All events are free.
The project is located next to the Smithsonian Anacostia Community Museum (1901 Fort Place, SE) and all events will take place in that location.
June 22: Soulful Supper with Holly Bass
6 to 7:15 PM
Inspired by the story of African-American families who built their homes in the historic Barry Farm/Hillsdale neighborhoods by candlelight after returning home from a long day’s work, artist Holly Bass will lead us in a thoughtful discussion about community and home. What does it take to build a home? And how do we sustain home, both in the personal sense as well as in the larger DC community? We’ll also learn about the history of the neighborhood from historian Alcione Amos. Complimentary food provided by Capitol Hill Crab Cakes.
Following the supper talk, we’ll head directly to the Anacostia Playhouse for the immersive dance theater production, Still Life with Rocket, presented by Theater Alliance. No need to decide in advance–choose-your-own-price tickets will be set aside at the door for attendees.
June 28: Historical and Archaeological Contexts
6 to 8 PM
Light refreshments will be provided.
Historic Barry Farm: A Place of Pride and Achievement
This presentation tells the history of the creation of the postbellum settlement of Historic Barry Farm. Settled by freedpeople who came to Washington DC as refugees during the Civil War it became a successful African -American community well into the 20th century.
Alcione M. Amos is a historian and curator at the Smithsonian Anacostia Community Museum. She is writing a book telling the history of Barry Farm from its creation in 1867 to 1980.
The Landscape of Community: The Archaeology of Historic Barry Farm Area
To celebrate the 150th anniversary of the establishment of the post-Civil War freed people’s community of historic Barry Farm this talk will describe the results of over 30 years of archaeological investigations in the neighborhood. Situated on the banks of the Anacostia River, this area was a productive landscape for prehistoric Native Americans and for formerly enslaved African Americans after the Civil War. By combining archaeological evidence with documentary research, the social and economic choices available to African American consumers at the turn of the 20th century will be investigated. Objects found in the attic of a house occupied by a licensed midwife in the early 1900s will be used to explore themes of emancipation, land ownership, home, material culture, and community. A selection of these objects will be on display courtesy of the Anacostia Community Museum.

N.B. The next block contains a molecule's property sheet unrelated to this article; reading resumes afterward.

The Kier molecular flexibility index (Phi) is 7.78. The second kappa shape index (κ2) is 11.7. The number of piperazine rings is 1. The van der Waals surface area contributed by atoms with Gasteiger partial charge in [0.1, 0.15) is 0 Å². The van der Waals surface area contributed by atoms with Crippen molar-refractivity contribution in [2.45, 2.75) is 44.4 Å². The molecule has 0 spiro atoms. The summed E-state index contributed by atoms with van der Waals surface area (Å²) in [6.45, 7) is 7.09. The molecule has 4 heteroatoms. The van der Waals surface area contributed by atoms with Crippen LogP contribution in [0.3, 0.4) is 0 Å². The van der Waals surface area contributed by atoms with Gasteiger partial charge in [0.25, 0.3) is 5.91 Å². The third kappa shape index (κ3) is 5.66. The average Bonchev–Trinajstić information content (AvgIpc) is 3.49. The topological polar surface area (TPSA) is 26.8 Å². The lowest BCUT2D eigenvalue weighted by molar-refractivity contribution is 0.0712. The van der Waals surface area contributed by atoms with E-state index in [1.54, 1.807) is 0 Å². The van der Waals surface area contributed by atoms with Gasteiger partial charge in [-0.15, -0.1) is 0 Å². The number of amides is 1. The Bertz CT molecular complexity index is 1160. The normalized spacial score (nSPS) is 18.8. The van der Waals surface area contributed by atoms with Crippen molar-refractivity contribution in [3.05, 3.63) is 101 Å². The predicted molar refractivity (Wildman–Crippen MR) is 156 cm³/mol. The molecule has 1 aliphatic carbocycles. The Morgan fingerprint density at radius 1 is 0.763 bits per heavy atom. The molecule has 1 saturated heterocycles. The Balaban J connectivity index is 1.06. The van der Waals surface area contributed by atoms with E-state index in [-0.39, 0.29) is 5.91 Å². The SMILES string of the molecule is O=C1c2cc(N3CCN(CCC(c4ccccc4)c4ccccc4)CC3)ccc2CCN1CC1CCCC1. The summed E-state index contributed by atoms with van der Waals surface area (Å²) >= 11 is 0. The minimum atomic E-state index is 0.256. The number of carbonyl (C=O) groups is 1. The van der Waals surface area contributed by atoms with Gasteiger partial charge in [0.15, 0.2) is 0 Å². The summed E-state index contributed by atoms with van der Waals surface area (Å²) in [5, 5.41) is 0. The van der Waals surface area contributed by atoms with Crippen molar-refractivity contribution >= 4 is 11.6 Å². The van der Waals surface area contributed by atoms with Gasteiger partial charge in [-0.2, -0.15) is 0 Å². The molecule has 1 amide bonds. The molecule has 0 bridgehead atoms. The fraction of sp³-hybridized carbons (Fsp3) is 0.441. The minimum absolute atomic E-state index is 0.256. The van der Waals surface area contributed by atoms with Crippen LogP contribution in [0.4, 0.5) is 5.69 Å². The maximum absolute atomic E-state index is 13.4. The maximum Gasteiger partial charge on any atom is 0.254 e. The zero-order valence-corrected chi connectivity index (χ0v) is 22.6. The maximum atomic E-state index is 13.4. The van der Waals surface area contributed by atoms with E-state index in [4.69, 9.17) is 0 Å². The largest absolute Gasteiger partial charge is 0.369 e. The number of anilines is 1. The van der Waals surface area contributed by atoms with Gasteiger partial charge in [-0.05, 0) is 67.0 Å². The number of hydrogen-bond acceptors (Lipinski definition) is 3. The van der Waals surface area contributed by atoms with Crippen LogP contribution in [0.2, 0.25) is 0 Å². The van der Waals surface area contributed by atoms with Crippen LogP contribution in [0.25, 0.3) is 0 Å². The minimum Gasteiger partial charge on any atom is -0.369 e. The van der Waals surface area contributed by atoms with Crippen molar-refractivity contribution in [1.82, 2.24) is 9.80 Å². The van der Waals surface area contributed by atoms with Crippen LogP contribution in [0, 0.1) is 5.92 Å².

Since 2010, Chardé Reid has been the Assistant District Archaeologist of the District of Columbia. She participates in all aspects of the archaeological program at the DC Historic Preservation Office, including field work, collections management, compliance review, outreach, and education. Chardé received her B.A. in Archaeology in 2009 from the George Washington University and will begin her studies towards a PhD in Historical Archaeology at the College of William and Mary in August 2017.
Jennifer Saunders received a B.A. from the College of William and Mary and is a freelance archaeological and historical consultant. She worked with the D.C.HPO and the Anacostia Community Museum on the collection of objects from the attic at 3038 Stanton Road House, and assembled the research on the Taliaferro family and midwifery.
June 29: Workshop with artist Amber Robles-Gordon
6 to 8 PM
In many cultures, the talking stick is a symbol of democracy, a sacred object that ensures all voices will be heard. Join artist and Anacostia resident Amber Robles-Gordon in a hands-on creative workshop. Using Robles-Gordon’s signature multi-colored textile strips, participants will fashion unique talking sticks that represent a personal memory or pressing issue on the theme of “home.” A guided conversation will provide participants an opportunity to put their talking sticks to use, sharing inspirations and reflections on what it means to call DC home in this particular moment, and the transformative act of art making. No art experience necessary. Appropriate for ages 12 and up. Refreshments will be provided.
July 1: House Party
1 to 4 PM
An afternoon open house party! Storytelling, portrait photography, pizza, ice cream, music, conversations, and more!
Music by Charlie Sayles & the Blues Disciples!
Ice cream from Milk Cult!
July 2: Sunday Salon
2 to 4 PM
Refreshments will be served.
The DC HPO Archaeology Program will have family-friendly activities and hands-on displays on the archaeology and history of the neighborhood. Archaeologists will be there to answer your questions and demonstrate the uses of real and replica artifacts. We will also explore foodways of past peoples, from Native Americans to the present. We will also discuss the role of the church in the community.
We’ll also be joined by Patsy M. Fletcher who has worked for the DC Historic Preservation Office for the past 12 years to coordinate its neighborhood heritage initiatives. Previously, Fletcher worked in HUD-assisted and public housing communities for over 10 years delivering services that included resource development, non-profit management and capacity-building, and micro-enterprise development. Ms. Fletcher’s areas of interest include 19th century African American places of leisure, Prince George’s County slavery and freedom-seeking, and the history of African American architects. She is the author of Historically African American Leisure Destinations Around Washington, D.C. published in December 2015.
Alcione Amos, curator and historian at the Smithsonian Anacostia Community Museum will be on hand to provide historical context.
The Anacostia Community Museum will feature an indoor exhibit featuring artifacts from nearby archaeological excavations.